Saturday, September 18, 2010

Mommy's Piggy Tales: Post High School

I've come to the last post in this particular series of Mommy's Piggy Tales. Thanks to all of you who have read through my long posts. Hopefully, I was able to adequately express the love and gratitude I've always had for my family, friends, life, and my Lord, even in times I was down or upset at a particular person or event. I don't mind talking earnestly about my own life and all of the silly things I've done. But I apologize to those who didn't ask for their lives to consequently be exposed. :) I can appreciate the "less pretty" moments in life as the learning experiences that they are.

This next phase of my life did include a lot of tears and trials. I'm fine with it all now; everything worked out.

I mentioned to somebody last week that I wish I'd had a bigger world view in high school. I went to high school "pre-internet," and although I was always a lover of adventure and change, my world view had its limits, coming from a small town. It didn't really occur to me that I could go to school far away. I don't even think I applied to any colleges but one. I actually can't even remember. It doesn't really matter, though, because I don't really think I would change much about what I did, even if I could.

I applied to Southwest Baptist University (an hour or so from my hometown), which is where I had attended Super Summer for so many years in high school. (I was also a "Mom" - counselor - for 2 years in college.) My memories of this place and the good feeling that I associated with it, were all I needed to be convinced that this was the place for me. I don't mind saying that my number one goal is life was to get married and have children. I felt that going to a Christian school was the best way for me to meet this goal.

I have to mention that I still had a boyfriend at this point (until partway through freshman year), and he was definitely also a consideration in my future plans. I didn't know if I would end up marrying him, but I knew it was a possibility. One thing I did know - I didn't think it was wise to marry your "high school boyfriend," no matter how much I cared about him or how important he was to me. (I know a lot of people are incredibly happy after marrying their high school sweetheart, which I think is romantic and wonderful. I just worried about it for myself.)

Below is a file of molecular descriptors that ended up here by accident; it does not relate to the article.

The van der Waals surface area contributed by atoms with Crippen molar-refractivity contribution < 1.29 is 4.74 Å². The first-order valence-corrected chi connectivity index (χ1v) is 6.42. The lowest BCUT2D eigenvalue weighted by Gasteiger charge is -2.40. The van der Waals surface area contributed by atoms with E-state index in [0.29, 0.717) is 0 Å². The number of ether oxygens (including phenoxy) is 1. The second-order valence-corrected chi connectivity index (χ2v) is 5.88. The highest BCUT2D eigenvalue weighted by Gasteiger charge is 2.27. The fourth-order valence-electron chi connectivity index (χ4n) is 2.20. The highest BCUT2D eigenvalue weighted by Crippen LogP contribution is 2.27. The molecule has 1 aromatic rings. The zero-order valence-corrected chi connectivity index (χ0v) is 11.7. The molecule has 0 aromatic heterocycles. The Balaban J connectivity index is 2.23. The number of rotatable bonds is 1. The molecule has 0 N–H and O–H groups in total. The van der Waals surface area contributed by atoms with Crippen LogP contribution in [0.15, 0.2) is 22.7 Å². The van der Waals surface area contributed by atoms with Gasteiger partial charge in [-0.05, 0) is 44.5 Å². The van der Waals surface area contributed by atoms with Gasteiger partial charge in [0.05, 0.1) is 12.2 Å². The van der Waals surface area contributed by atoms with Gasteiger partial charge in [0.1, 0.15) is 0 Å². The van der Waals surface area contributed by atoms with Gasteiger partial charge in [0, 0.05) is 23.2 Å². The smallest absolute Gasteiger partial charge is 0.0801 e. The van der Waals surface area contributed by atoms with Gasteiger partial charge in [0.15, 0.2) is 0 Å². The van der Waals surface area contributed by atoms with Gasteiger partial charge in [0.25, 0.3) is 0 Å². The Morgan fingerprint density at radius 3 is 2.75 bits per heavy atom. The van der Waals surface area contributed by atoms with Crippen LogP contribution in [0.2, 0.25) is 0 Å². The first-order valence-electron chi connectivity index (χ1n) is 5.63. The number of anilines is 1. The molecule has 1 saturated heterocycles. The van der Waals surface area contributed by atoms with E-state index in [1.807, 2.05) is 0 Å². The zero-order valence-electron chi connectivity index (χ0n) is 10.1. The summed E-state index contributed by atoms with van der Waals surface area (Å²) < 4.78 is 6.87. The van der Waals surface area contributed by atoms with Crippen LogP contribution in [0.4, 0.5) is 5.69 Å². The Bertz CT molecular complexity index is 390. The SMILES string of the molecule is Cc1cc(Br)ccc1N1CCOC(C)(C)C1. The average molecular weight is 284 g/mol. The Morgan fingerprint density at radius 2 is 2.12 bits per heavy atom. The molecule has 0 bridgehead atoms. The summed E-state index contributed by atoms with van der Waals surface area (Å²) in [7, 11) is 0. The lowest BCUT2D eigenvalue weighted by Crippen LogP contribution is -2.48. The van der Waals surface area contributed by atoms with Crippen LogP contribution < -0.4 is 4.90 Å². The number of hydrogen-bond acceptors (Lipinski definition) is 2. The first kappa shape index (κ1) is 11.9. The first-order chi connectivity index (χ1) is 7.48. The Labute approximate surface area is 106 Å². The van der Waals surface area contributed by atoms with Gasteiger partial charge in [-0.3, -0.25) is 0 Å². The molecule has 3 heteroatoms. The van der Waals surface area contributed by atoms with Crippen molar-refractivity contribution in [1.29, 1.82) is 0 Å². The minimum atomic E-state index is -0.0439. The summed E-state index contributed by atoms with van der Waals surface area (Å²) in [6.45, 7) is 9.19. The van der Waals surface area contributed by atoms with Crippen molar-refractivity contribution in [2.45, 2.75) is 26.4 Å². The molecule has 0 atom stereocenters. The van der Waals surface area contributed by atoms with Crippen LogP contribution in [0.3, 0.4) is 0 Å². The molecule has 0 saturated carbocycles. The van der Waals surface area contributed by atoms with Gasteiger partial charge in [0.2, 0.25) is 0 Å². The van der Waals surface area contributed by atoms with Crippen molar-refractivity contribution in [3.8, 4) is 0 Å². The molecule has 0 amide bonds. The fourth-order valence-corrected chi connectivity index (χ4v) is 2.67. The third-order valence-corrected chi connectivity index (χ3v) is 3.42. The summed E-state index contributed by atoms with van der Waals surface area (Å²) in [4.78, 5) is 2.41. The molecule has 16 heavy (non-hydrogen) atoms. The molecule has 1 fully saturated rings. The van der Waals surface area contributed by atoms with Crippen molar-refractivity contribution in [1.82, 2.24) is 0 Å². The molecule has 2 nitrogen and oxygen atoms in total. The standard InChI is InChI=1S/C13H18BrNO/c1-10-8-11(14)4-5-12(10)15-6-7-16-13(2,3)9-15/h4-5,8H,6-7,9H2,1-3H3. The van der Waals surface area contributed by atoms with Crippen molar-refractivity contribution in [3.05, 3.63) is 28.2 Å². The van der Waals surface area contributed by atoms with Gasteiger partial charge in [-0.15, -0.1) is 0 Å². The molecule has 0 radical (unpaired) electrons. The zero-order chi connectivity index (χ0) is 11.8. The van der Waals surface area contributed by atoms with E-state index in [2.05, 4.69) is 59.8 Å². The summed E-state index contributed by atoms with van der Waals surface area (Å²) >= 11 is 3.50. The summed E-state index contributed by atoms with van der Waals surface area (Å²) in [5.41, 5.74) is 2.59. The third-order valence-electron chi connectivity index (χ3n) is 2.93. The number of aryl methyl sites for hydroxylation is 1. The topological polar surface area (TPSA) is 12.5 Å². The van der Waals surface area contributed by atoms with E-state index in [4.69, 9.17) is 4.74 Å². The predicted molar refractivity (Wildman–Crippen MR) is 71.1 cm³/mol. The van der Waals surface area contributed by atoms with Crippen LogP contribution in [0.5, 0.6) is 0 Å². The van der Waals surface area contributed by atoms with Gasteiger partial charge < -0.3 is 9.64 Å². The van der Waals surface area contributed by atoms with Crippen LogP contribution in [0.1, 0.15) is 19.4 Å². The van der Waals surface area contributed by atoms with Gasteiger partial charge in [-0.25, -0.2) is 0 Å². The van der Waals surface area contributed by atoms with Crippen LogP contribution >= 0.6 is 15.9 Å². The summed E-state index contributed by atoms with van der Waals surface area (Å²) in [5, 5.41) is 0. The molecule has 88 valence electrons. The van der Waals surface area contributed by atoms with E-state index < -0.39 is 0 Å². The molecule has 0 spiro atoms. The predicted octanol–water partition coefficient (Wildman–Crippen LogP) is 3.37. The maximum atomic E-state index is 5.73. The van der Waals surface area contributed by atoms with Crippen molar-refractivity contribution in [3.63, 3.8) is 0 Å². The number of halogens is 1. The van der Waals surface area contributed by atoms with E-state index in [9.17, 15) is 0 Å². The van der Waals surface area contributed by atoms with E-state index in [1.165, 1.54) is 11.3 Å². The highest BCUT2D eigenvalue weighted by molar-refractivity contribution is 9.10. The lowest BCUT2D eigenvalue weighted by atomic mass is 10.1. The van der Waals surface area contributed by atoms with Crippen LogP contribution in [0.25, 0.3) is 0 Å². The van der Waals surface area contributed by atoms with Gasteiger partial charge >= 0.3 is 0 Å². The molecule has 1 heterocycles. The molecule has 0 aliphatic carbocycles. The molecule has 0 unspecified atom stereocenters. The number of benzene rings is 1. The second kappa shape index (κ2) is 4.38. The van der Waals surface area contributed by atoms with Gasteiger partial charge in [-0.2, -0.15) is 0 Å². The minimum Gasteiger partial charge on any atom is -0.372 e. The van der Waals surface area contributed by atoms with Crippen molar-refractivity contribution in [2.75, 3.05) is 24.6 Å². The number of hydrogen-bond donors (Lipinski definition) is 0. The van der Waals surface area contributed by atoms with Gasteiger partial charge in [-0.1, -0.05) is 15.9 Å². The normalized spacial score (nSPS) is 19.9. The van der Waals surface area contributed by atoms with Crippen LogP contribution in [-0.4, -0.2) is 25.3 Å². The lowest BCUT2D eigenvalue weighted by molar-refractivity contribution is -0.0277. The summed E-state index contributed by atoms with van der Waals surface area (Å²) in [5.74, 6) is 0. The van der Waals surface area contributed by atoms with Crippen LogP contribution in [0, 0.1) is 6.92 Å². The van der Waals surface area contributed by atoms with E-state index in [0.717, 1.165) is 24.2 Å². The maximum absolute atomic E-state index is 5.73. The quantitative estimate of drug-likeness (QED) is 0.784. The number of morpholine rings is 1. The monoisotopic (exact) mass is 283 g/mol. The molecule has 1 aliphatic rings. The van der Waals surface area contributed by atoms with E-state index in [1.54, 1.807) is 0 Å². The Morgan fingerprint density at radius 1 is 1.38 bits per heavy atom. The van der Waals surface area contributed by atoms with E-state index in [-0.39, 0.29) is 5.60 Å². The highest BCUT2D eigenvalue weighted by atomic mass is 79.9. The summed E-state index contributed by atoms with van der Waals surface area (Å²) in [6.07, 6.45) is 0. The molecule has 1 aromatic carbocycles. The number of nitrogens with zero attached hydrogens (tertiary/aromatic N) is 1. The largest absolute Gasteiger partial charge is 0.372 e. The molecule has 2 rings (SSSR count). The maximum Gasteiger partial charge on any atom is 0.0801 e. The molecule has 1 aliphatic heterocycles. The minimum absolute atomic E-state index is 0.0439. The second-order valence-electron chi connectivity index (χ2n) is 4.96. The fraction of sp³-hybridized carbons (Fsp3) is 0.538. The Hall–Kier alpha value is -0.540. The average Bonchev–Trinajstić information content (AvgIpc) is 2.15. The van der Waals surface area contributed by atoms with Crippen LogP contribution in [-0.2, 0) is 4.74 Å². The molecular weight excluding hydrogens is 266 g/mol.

My family moved to Arkansas immediately after I had graduated. My dad was already working there. I wish I'd fully recognized how much life was going to change. I tend to think about life too idealistically. If I'd realized that things were never going to be the same with so many of the most important relationships in my life (my Missouri relatives we regularly saw and my family's best friends, the Keithley's, etc.), I might have tried to cling a little more tightly to them and not let time create so much distance. ("Keeping in touch" was harder back then, without email and facebook.)

I was still in the high school "social" mentality, and the thought of leaving town just like that seemed horrible to me. It seemed horrible to my sisters, too, but they were going into 6th and 9th grade. They didn't really have a choice. My boyfriend's aunt and uncle, who lived in my town, asked me if I wanted to live with them and take care of their young boys during that summer while they worked. That's what I did. They fixed up a spot in their basement for me. I loved that whole family, and they treated me as one of their own.

There were a few other families from our town who were transferred to Arkansas right along with us. It was nice to have familiar faces around. Jared, who was a year older than my sister, Cary, went with us a couple of times on our Missouri visits. We stopped off here to take a picture during our drive.

I was up and down that road many, many times that summer and that whole year, visiting my friends and family. My sisters went with me a lot, too. As much as I didn't want my family to move, removing the ability for me to ever really "go home" again, the silver lining was the excitment of checking out a new place. We went from living in a town of 1,000 to 40,000. We thought it was AMAZING to live in a town with movie theaters, shopping centers, and SNO-CONE STANDS!

We also really got into hiking. Arkansas is obviously a beautiful state, and we enjoyed visiting places like Petit Jean Mountain and Pinnacle Mountain, etc.